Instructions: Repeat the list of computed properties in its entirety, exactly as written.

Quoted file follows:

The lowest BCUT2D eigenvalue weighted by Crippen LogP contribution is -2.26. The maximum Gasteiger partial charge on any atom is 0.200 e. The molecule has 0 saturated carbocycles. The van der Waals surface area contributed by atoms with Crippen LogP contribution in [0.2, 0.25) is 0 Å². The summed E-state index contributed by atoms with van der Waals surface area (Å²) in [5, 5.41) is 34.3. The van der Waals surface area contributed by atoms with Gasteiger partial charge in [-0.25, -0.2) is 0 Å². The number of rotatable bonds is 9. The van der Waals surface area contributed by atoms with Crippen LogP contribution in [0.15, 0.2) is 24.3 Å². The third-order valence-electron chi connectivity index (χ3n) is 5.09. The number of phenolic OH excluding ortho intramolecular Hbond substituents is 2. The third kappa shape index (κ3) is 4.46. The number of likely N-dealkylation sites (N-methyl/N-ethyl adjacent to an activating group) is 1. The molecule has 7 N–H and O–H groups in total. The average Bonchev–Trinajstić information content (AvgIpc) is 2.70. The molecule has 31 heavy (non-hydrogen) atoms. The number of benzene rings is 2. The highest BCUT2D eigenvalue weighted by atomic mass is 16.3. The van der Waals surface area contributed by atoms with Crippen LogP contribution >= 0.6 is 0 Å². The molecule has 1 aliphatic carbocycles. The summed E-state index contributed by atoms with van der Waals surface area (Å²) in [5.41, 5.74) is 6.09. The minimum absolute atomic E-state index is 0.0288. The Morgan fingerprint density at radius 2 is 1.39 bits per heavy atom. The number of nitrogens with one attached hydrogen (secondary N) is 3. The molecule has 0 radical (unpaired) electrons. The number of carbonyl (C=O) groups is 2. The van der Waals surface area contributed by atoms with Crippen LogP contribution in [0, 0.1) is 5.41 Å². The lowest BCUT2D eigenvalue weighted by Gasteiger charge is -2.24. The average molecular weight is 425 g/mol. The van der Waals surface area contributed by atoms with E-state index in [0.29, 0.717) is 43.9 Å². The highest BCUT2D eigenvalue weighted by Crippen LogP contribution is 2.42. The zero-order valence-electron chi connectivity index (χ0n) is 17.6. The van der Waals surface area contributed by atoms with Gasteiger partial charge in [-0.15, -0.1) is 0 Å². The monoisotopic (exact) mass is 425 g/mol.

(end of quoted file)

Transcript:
The lowest BCUT2D eigenvalue weighted by Crippen LogP contribution is -2.26. The maximum Gasteiger partial charge on any atom is 0.200 e. The molecule has 0 saturated carbocycles. The van der Waals surface area contributed by atoms with Crippen LogP contribution in [0.2, 0.25) is 0 Å². The summed E-state index contributed by atoms with van der Waals surface area (Å²) in [5, 5.41) is 34.3. The van der Waals surface area contributed by atoms with Gasteiger partial charge in [-0.25, -0.2) is 0 Å². The number of rotatable bonds is 9. The van der Waals surface area contributed by atoms with Crippen LogP contribution in [0.15, 0.2) is 24.3 Å². The third-order valence-electron chi connectivity index (χ3n) is 5.09. The number of phenolic OH excluding ortho intramolecular Hbond substituents is 2. The third kappa shape index (κ3) is 4.46. The number of likely N-dealkylation sites (N-methyl/N-ethyl adjacent to an activating group) is 1. The molecule has 7 N–H and O–H groups in total. The average Bonchev–Trinajstić information content (AvgIpc) is 2.70. The molecule has 31 heavy (non-hydrogen) atoms. The number of benzene rings is 2. The highest BCUT2D eigenvalue weighted by atomic mass is 16.3. The van der Waals surface area contributed by atoms with Crippen LogP contribution >= 0.6 is 0 Å². The molecule has 1 aliphatic carbocycles. The summed E-state index contributed by atoms with van der Waals surface area (Å²) in [5.41, 5.74) is 6.09. The minimum absolute atomic E-state index is 0.0288. The Morgan fingerprint density at radius 2 is 1.39 bits per heavy atom. The number of nitrogens with one attached hydrogen (secondary N) is 3. The molecule has 0 radical (unpaired) electrons. The number of carbonyl (C=O) groups is 2. The van der Waals surface area contributed by atoms with Crippen LogP contribution in [0, 0.1) is 5.41 Å². The lowest BCUT2D eigenvalue weighted by Gasteiger charge is -2.24. The average molecular weight is 425 g/mol. The van der Waals surface area contributed by atoms with E-state index in [0.29, 0.717) is 43.9 Å². The highest BCUT2D eigenvalue weighted by Crippen LogP contribution is 2.42. The zero-order valence-electron chi connectivity index (χ0n) is 17.6. The van der Waals surface area contributed by atoms with Gasteiger partial charge in [-0.15, -0.1) is 0 Å². The monoisotopic (exact) mass is 425 g/mol.